Over the 40 years of my life, I have had extraordinary Black women to step up and step into my life in order to instruct me, guide me, and push me into the person that I am today. These women, for decades, have blazed paths with their strong leadership qualities, showing me how to lead during good times and bad, and mentoring and encouraging others when they themselves may have been discouraged. I would not be who I am today if it were not for these women and so many others who deserve to not only be seen but also acknowledged for their continued contributions to our world society.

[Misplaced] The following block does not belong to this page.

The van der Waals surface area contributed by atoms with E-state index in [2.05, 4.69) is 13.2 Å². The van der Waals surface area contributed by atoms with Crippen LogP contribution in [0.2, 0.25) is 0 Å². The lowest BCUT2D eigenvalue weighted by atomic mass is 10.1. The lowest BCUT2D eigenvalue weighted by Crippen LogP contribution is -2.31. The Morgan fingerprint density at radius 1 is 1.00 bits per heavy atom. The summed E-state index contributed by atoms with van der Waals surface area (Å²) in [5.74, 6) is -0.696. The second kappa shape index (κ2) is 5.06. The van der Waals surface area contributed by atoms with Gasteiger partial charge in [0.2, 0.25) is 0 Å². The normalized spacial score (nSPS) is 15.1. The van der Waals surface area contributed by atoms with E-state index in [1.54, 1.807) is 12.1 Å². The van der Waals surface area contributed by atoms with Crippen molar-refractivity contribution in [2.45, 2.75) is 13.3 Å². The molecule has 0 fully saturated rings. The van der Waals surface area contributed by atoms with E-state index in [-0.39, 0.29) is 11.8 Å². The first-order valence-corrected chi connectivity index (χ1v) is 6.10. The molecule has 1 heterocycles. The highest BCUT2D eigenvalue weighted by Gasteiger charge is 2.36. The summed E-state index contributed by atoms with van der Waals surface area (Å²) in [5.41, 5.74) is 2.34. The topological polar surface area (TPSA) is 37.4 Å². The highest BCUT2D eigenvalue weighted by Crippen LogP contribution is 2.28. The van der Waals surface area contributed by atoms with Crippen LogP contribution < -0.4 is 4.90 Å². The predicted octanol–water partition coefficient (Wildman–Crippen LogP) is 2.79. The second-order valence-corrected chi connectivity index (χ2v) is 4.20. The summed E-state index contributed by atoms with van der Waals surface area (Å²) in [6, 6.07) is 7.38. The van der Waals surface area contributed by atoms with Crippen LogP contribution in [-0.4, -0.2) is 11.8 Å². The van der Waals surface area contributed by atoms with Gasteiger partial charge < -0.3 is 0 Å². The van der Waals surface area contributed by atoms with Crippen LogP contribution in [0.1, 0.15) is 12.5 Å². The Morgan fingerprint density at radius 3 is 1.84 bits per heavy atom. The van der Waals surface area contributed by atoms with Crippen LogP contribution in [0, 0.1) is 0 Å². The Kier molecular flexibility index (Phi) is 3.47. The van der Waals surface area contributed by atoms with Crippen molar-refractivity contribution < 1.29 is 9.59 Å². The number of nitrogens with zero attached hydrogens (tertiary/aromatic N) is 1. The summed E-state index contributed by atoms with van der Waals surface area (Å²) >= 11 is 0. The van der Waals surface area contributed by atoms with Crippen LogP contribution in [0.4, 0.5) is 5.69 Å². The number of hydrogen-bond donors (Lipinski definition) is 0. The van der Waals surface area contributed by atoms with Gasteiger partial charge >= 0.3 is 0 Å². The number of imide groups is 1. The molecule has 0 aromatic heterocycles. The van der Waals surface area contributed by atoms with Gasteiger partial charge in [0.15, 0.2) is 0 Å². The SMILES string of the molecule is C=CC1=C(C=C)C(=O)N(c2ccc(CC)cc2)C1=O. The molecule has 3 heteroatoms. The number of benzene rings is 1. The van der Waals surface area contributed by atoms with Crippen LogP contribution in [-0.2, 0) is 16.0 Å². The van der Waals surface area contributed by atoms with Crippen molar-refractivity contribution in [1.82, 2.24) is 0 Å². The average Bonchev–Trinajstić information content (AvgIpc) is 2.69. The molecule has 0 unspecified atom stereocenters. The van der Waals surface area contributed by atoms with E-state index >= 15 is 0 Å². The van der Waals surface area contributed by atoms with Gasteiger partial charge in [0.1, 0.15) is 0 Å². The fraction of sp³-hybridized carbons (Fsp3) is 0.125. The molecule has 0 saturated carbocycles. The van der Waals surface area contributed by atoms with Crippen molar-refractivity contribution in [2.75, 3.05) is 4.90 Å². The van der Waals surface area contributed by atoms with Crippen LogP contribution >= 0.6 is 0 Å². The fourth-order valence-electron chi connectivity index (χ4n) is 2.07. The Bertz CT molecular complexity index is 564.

The simple truth is this: without Black women, we ain't getting anything done. I challenge Americans to dispel the stereotypes that you hold about Black women, learn about the infinite contributions that Black women have made to society, and advocate for the Black women in your lives.
QUALITIES I LEARNED FROM THESE BLACK WOMEN
Toni Walker - God Fearing, Love, Work Ethic for Life
Brittany Booker - Endearment, Communication, Teamwork
Jimmie Lou Butler - Spirituality, Honesty, Hardwork
Bessie Davis - Focus, Patience, Respect
Erma Banks Jefferson - Anger Management, Focus, Drive
Perlie Booker - Independence, Courage, Positivity
Dr. Vanneise Collins - Leadership, Skills Building
Regina James - Gratitude, Hardwork, Optimism
Rosland Fisher - Responsibility, Commitment, Empathy
Lequieta Grayson - Active Listening, Following Instructions
Whitney Daniel - Leadership, Care, Concern